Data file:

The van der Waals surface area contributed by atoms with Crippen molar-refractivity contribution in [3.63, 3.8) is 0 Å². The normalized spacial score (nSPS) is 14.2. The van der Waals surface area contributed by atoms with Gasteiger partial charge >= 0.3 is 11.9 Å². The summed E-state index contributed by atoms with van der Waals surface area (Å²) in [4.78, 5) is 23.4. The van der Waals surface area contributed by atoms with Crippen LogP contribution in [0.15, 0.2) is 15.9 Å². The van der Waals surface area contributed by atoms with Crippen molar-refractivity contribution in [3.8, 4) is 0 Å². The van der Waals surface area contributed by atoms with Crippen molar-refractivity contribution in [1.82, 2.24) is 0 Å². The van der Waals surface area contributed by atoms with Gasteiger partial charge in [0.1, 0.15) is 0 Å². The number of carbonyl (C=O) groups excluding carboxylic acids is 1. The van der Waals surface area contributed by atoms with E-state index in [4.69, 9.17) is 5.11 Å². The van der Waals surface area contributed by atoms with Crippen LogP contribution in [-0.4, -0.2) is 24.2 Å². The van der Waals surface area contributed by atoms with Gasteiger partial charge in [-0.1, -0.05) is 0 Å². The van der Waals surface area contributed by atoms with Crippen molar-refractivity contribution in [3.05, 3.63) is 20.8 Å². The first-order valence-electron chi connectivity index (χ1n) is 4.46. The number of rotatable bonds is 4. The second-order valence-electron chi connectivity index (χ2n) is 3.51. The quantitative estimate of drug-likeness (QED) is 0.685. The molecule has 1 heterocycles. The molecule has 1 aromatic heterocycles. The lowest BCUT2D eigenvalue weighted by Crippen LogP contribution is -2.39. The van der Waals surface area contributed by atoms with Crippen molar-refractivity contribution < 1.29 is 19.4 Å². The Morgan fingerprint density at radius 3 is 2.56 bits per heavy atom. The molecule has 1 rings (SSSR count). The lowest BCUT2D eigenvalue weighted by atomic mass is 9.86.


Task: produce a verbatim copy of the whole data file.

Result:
The van der Waals surface area contributed by atoms with Crippen molar-refractivity contribution in [3.63, 3.8) is 0 Å². The normalized spacial score (nSPS) is 14.2. The van der Waals surface area contributed by atoms with Gasteiger partial charge >= 0.3 is 11.9 Å². The summed E-state index contributed by atoms with van der Waals surface area (Å²) in [4.78, 5) is 23.4. The van der Waals surface area contributed by atoms with Crippen LogP contribution in [0.15, 0.2) is 15.9 Å². The van der Waals surface area contributed by atoms with Crippen molar-refractivity contribution in [3.8, 4) is 0 Å². The van der Waals surface area contributed by atoms with Crippen molar-refractivity contribution in [1.82, 2.24) is 0 Å². The van der Waals surface area contributed by atoms with Gasteiger partial charge in [0.1, 0.15) is 0 Å². The number of carbonyl (C=O) groups excluding carboxylic acids is 1. The van der Waals surface area contributed by atoms with E-state index in [4.69, 9.17) is 5.11 Å². The van der Waals surface area contributed by atoms with Crippen LogP contribution in [-0.4, -0.2) is 24.2 Å². The van der Waals surface area contributed by atoms with Gasteiger partial charge in [-0.1, -0.05) is 0 Å². The van der Waals surface area contributed by atoms with Crippen molar-refractivity contribution in [3.05, 3.63) is 20.8 Å². The first-order valence-electron chi connectivity index (χ1n) is 4.46. The number of rotatable bonds is 4. The second-order valence-electron chi connectivity index (χ2n) is 3.51. The quantitative estimate of drug-likeness (QED) is 0.685. The molecule has 1 heterocycles. The molecule has 1 aromatic heterocycles. The lowest BCUT2D eigenvalue weighted by Crippen LogP contribution is -2.39. The van der Waals surface area contributed by atoms with Crippen molar-refractivity contribution < 1.29 is 19.4 Å². The Morgan fingerprint density at radius 3 is 2.56 bits per heavy atom. The molecule has 1 rings (SSSR count). The lowest BCUT2D eigenvalue weighted by atomic mass is 9.86.